Nicole J. Phillips
Back when my now-teenage daughter was 7 or 8, we got to experience the grand tradition of Girl Scout cookie sales. I don't know how it works these days, but back then we had to estimate how many cookies we could sell and then order them in advance. Jordan has always been a go-getter and this experience was no exception. She set her sights high and was about 80 boxes short of reaching her goal. Translation: we had 80 boxes of Girl Scout cookies sitting in our trunk that we needed to either sell or pay for ourselves.
"It's not a person, it's just a dog." I remember thinking those words when I had to put my beloved Robby Dog to sleep several years ago. It didn't seem right to have such intense grief, and yet there it was. Anyone who has lost a pet understands in an instant the immense loneliness that comes when you walk into the room expecting a warm, furry greeting and all you get is silence. When Kelli Slominski recently lost her companion, it was kindness that saw her through.
In the beginning of January, Rebecca Somers boarded a plane in State College, Pa., heading for Detroit, Mich. She had no idea that what she was about to witness on that airplane would give her a voice reaching hundreds of thousands of people, reminding them to hold on to kindness. Here's her story.
Super Bowl Sunday: the best time of year to buy a big-screen TV or football-themed paper plates. The hype behind the biggest game of the year has become its own beast. This year, the cost of one of those 30 second commercials we all love to watch will go for $7.7 million. Yikes. Back in 1990, a seminary intern at a church in South Carolina said a little prayer: "Lord, even as we enjoy the Super Bowl football game, help us be mindful of those who are without a bowl of soup to eat."
I've mentioned before that my husband affectionately calls me Gordon Leadfoot when I drive. It's his humorous (to him) way of combining one of his favorite musicians with my tendency to always be in a hurry. Several speeding tickets to my name, I've gotten much better at obeying the law, but there are still times when I feel like my absolute need to be somewhere creates a valid reason to speed. I know. I'm sorry to all the law enforcement officers reading this. I'm wrong. I'm working on creating better habits.
Some emails are just too awesome for words. Last Friday, the day my story ran about the woman who left her purse at a Tennessee airport, I got this message: "What a very nice story about Jean Clemens losing her purse and her happy ending. You are a blessing to others by letting them know there is still goodness in our crazy world. Keep up the good job (your ministry reaches far). "P.S. I LOVE Chippers!—Janet Foreman-Green"
My purse was stolen when I was in college. A few years later, it happened again. Was it my fault? Absolutely. I had been careless both times. The grief I felt came from a sense of being personally violated, but it also stemmed from something larger. I had believed in my heart that people were good, but good people didn't steal purses. So was I wrong about humanity? Luckily, in the 20-plus years since those experiences, I have witnessed the kindness of people again and again. My faith in humankind has long since been restored.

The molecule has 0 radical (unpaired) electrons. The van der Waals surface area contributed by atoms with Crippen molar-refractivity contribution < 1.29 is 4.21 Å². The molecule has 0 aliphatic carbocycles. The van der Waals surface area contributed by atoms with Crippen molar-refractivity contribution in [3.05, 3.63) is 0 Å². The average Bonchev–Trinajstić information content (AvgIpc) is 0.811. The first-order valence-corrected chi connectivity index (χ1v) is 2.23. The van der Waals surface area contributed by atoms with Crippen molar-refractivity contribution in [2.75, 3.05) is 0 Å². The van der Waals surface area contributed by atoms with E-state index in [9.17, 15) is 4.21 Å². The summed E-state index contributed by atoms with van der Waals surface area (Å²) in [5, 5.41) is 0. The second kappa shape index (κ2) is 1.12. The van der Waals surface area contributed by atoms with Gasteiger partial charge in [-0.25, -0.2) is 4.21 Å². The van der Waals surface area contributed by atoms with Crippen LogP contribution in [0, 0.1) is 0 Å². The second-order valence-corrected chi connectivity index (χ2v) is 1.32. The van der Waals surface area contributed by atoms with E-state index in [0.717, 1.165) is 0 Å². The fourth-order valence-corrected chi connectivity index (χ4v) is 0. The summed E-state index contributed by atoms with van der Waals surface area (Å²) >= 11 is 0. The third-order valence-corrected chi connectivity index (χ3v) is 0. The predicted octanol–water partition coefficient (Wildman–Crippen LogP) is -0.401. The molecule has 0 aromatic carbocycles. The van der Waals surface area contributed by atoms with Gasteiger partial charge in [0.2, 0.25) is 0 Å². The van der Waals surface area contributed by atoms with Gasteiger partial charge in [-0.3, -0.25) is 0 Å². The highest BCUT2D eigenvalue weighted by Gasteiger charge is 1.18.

It's humbling to realize that while I was sitting on the living room floor watching my kids tear into the colorful assortment of presents under the Christmas tree, other lives were unfolding simultaneously in ways much different than mine. Jayne Holtgrewe of Moorhead spent her day nursing her husband back to health after he experienced a terrible fall. But instead of grieving for what has happened or what may be to come, Jayne's heart is full of gratitude. She knows that the right people in the right place at the right time saved her husband's life.
Last week, I shared part one of the story of a single mom struggling to make ends meet with her teenage son. It's the backdrop of pain in our lives that gives our joy such brilliance. And often, it's receiving an act of kindness at just the right time that spurs us to do the same for others. Here's the conclusion of our story. "I had just spent the 99 cents scraped from my couch cushions on my burger when my phone rang. My mind was still on the young man working at the drive-thru, wearing just a T-shirt because he didn't have enough money to buy a coat.
It's our stories that build the color into our lives. Yes, there is often pain as they are being written, but without that pain we wouldn't know real joy. I want to spend this week and next sharing the story of a mom and her teenage son, and the beauty that unfolded when one act of kindness led to the next. "My son was a freshman in high school. I was a single mom. Money was always tight. It was December and I had less than $20 to fill the gas tank, put food on the table and keep money in my son's school lunch account until payday.